When visiting the site to give a quotation Advanced were shown a drawing no 1001/101B prepared by the project architects and annotated by KHP. The drawing provided design details and construction notes for the underpinning work, effectively comprising a method statement. Advanced were told by Avonforce that extensive works were being carried out including the construction of a basement adjacent to the flank wall to No 70. The drawing included the legend "temporary works if required" at two sections of the perimeter of the proposed basement: these sections did not include any part of the length of the proposed underpinning.
Advanced were subsequently engaged and the underpinning works carried out between 24 February and 13 March 1997. On 22 May 1997 Avonforce started to excavate the basement in the area adjacent to the flank wall. No temporary support was provided and Avonforce were unaware that the bases installed by Advanced might not be able to resist the lateral load resulting from the excavation. On 6 June 1997 the central section of the excavation collapsed. At trial the parties agreed that it would have been possible to have designed and installed some form of propping to prevent the failure of the underpinning.
Aurum sued Avonforce who joined KHP and Advanced as third parties. By the time of the trial all aspects of the litigation had been resolved except Advanced's liability to Avonforce. Avonforce contended that Advanced was in breach of its duty to warn of the need to provide lateral support during the excavation for the basement.Issues and Findings
Did Advanced owe Avonforce a duty to warn of the need to provide lateral support?
No. The duty would only have been imposed if Advanced had understood the manner in which Avonforce intended to carry out the excavation. It is not sufficient that it was possible that Avonforce would carry out the excavation in the way that it did.Commentary
Dyson J distinguished Plant Construction PLC v Clive Adams Associates and JMH Construction Services Ltd CILL March 2000 from this case because in Plant JMH, who were held responsible for failing to warn, were fully aware that the temporary works were dangerous. They were also asked to carry out those works themselves. Here Advanced were unaware of the details of the proposed temporary works which were to be carried out by a third party in any event. The Judge considered it unreasonable to impose a duty to warn in such circumstances. In fact, he stated that reasonableness should go to the heart of these decisions.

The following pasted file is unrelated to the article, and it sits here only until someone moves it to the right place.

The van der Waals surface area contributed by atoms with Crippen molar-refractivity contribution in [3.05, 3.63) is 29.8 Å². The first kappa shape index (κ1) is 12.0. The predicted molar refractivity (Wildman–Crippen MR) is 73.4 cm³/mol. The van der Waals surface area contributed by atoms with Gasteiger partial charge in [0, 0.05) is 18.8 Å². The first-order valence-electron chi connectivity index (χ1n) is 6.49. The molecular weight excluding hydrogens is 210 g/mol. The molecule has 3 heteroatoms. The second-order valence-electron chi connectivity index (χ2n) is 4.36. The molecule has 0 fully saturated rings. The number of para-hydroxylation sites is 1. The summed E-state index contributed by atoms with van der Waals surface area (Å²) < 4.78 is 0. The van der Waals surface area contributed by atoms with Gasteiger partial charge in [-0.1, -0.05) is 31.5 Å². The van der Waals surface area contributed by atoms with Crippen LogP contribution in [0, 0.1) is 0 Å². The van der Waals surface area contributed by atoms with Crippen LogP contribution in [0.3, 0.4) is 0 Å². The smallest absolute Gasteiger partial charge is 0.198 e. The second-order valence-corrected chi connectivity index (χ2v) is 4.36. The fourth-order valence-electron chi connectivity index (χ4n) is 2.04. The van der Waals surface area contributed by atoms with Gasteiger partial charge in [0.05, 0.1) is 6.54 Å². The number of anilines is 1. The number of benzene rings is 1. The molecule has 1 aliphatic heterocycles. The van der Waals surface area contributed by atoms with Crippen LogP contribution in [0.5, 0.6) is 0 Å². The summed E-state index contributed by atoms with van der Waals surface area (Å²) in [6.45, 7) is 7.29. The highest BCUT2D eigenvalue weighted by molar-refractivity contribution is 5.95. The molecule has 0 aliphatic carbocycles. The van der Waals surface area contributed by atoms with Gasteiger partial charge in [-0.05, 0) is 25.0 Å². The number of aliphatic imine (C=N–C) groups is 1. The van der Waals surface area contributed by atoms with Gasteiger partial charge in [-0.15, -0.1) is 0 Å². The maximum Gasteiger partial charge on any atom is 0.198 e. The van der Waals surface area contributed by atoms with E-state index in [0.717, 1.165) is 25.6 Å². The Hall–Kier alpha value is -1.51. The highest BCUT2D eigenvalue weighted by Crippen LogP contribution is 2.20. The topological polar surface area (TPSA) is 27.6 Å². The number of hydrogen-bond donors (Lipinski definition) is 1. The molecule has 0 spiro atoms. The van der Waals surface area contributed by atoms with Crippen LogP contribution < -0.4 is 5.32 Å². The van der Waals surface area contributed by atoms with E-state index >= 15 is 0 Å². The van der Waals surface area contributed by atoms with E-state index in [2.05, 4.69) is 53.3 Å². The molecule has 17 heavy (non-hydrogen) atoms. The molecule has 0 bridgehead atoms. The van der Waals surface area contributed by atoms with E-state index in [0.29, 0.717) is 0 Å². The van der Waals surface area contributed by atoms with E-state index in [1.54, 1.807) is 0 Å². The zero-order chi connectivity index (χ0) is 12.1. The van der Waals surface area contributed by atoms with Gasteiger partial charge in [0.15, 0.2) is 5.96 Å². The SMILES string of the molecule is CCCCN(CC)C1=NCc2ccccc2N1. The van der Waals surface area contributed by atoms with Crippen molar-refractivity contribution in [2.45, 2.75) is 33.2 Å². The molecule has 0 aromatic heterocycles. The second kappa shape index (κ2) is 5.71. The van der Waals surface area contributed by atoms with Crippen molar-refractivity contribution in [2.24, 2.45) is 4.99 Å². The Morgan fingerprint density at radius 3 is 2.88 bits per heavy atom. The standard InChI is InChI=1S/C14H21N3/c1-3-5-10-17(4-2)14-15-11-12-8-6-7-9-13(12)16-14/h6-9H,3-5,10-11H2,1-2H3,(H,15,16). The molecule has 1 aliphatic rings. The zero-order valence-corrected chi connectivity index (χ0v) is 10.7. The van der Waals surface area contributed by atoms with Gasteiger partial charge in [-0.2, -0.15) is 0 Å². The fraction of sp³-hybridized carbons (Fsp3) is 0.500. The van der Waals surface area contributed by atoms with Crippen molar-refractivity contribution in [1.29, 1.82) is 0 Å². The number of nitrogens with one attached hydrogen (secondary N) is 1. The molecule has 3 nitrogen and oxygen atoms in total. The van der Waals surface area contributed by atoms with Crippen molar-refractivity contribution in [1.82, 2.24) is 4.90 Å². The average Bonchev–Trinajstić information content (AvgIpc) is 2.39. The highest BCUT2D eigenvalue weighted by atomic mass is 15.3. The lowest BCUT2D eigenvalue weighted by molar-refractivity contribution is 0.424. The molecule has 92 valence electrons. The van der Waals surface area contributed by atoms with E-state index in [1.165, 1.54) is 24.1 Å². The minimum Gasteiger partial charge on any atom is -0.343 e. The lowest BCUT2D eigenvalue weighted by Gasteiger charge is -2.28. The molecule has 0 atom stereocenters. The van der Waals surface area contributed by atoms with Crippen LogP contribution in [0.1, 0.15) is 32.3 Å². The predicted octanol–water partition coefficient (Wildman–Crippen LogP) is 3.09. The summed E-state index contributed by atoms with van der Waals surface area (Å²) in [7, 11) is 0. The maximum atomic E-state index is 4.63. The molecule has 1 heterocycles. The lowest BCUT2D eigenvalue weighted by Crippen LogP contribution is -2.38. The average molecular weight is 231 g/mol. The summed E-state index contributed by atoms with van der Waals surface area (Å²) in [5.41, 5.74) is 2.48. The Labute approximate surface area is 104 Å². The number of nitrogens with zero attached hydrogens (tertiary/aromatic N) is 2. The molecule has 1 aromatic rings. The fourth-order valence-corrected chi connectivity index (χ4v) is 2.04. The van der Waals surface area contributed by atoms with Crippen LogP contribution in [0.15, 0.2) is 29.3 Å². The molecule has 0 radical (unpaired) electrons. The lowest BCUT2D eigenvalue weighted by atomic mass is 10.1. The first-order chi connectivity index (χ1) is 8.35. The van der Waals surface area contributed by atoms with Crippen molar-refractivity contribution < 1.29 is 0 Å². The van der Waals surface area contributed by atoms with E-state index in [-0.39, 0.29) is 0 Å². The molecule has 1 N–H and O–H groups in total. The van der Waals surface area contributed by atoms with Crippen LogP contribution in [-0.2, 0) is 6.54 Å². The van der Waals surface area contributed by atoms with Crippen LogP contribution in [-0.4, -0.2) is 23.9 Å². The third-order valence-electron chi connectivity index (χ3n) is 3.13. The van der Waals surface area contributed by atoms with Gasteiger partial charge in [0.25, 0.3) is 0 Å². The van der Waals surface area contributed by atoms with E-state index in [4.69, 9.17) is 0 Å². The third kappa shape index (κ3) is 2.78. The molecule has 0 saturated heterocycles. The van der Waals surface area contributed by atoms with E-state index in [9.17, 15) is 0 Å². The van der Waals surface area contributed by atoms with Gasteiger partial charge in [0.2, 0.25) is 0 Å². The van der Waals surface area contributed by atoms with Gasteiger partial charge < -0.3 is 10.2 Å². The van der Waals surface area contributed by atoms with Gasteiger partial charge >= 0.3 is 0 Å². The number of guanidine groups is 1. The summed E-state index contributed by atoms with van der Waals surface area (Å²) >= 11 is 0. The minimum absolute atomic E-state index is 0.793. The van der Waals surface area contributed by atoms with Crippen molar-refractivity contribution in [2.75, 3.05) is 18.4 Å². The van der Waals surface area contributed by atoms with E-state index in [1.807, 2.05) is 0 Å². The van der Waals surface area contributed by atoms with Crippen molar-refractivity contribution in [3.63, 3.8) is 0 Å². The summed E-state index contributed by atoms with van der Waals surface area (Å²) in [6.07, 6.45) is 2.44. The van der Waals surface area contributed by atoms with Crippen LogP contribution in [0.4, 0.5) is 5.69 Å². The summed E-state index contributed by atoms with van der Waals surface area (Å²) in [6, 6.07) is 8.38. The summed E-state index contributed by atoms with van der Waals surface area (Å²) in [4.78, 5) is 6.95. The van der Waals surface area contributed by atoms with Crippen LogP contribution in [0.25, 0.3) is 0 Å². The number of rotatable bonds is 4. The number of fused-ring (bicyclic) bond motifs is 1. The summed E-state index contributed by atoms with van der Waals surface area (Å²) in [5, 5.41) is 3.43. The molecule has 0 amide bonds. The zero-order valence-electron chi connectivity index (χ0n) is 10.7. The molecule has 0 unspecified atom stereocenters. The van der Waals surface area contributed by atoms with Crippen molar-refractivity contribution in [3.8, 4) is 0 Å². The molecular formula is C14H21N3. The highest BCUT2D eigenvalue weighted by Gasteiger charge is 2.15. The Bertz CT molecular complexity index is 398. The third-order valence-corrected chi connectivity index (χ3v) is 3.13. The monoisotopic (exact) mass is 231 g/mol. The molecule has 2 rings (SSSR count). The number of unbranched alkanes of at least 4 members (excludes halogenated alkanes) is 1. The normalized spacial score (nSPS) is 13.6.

However the judgment may extend the common law on this subject because Dyson J does acknowledge the argument from Counsel for Advanced that Advanced would have had a duty to warn if they had known how Avonforce planned to carry out the temporary works. This is in circumstances where not only is the client advised by independent engineers, but the works are to be carried out by a third party.
The Judge referred to this area of law as "moving with caution" which it must inevitably do, particularly given the number of references to "reasonableness". However the incremental approach adopted by the courts may mean that we see the doctrine extend even further. At the moment the cases which impose a duty to warn as part of the duty to act with the skill and care of a reasonably competent contractor are confined to incidents which cause danger, whether the courts will move away from this remains to be seen.
The claimant ("the Trust") entered into a contract with Taylor Woodrow Construction Ltd for the construction of a six storey hospital in Chelsea, London. The Trust also engaged WGI, …as architect for the project and Project Management International ("PMI"), …to act as project managers. The works were delayed and WGI granted Taylor Woodrow several extensions of time, both before and after practical completion which was certified on 22 May 1990. Inter alia, extensions of time were granted… the Trust alleged negligence on the part of WGI and PMI in relation to the extensions of time granted to Taylor Woodrow…contending that…no extensions at all should have been granted and…that the extensions granted were of such excessive length that no reasonably competent architect or project manager could possibly have considered them justified. The parties relied solely upon expert evidence and no witness of fact having direct knowledge of the progress of the works was called.
Issues and Findings
Had WGI been negligent in relation to the issue of any of the extensions of time granted on the four grounds?
Only in relation to the grant of a second extension of time on the hydrotite ground, this being an extension of time which no reasonably competent architect ought to have granted.
Was PMI negligent for not having failed to alert the Trust to the negligent acts of WGI?
No, the project manager's job was to make sure the process operated smoothly. It was not for PMI to interfere with decisions made by the appointed authority, WGI. Moreover, on the facts, PMI had not been in a position to influence or change the decisions of WGI as regards the extensions.
In these proceedings the Trust alleged that its architects had been negligent in granting unwarranted extensions of time, and that its project managers had equally been negligent in failing to prevent such extensions of time being granted.
Whilst one can detect throughout the lengthy judgment surprise on behalf of the Judge that several extensions of time were granted to Taylor Woodrow, he found that on the facts, the architects had been negligent in granting an extension of time on one occasion only. This negligence arose out of the architect's failure to appreciate that perceived delay on the flooring works would not have affected the eventual completion date of the works as a whole.
It was only in this instance that the opinion of the architects was one which a reasonably competent architect could not have held. As for the project managers, the terms of their retainer did not require them to supervise the architects' decision-making process, and as the Judge found, they were entitled to expect their fellow professionals to behave in a professional manner.
This is in contrast to the position in Chesham Properties Ltd v Bucknall Austin Project Management Ltd. PMI were under no express obligation to monitor WGI's performance.
CONTRACT - ECONOMIC DURESS
CONTRACT - QUANTUM MERUIT
IMPLIED TERMS - DUTY TO WARN